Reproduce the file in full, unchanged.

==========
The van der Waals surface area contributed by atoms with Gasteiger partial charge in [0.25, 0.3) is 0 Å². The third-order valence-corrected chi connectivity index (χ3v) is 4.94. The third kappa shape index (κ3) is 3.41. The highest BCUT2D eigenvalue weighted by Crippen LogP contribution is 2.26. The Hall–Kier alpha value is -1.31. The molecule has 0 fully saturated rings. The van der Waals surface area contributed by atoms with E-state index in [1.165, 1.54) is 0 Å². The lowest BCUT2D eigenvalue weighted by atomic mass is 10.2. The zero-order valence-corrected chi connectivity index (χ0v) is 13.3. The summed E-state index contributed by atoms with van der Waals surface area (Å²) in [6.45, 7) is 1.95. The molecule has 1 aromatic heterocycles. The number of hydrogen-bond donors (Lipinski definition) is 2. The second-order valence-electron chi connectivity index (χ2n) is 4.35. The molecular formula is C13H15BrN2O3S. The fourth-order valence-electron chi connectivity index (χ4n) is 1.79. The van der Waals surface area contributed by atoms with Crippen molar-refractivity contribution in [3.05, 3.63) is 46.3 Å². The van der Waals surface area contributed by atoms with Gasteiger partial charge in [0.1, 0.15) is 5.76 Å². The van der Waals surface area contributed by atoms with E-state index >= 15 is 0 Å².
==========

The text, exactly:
The van der Waals surface area contributed by atoms with Gasteiger partial charge in [0.25, 0.3) is 0 Å². The third-order valence-corrected chi connectivity index (χ3v) is 4.94. The third kappa shape index (κ3) is 3.41. The highest BCUT2D eigenvalue weighted by Crippen LogP contribution is 2.26. The Hall–Kier alpha value is -1.31. The molecule has 0 fully saturated rings. The van der Waals surface area contributed by atoms with E-state index in [1.165, 1.54) is 0 Å². The lowest BCUT2D eigenvalue weighted by atomic mass is 10.2. The zero-order valence-corrected chi connectivity index (χ0v) is 13.3. The summed E-state index contributed by atoms with van der Waals surface area (Å²) in [6.45, 7) is 1.95. The molecule has 1 aromatic heterocycles. The number of hydrogen-bond donors (Lipinski definition) is 2. The second-order valence-electron chi connectivity index (χ2n) is 4.35. The molecular formula is C13H15BrN2O3S. The fourth-order valence-electron chi connectivity index (χ4n) is 1.79. The van der Waals surface area contributed by atoms with Crippen molar-refractivity contribution in [3.05, 3.63) is 46.3 Å². The van der Waals surface area contributed by atoms with Gasteiger partial charge in [0.1, 0.15) is 5.76 Å². The van der Waals surface area contributed by atoms with E-state index >= 15 is 0 Å².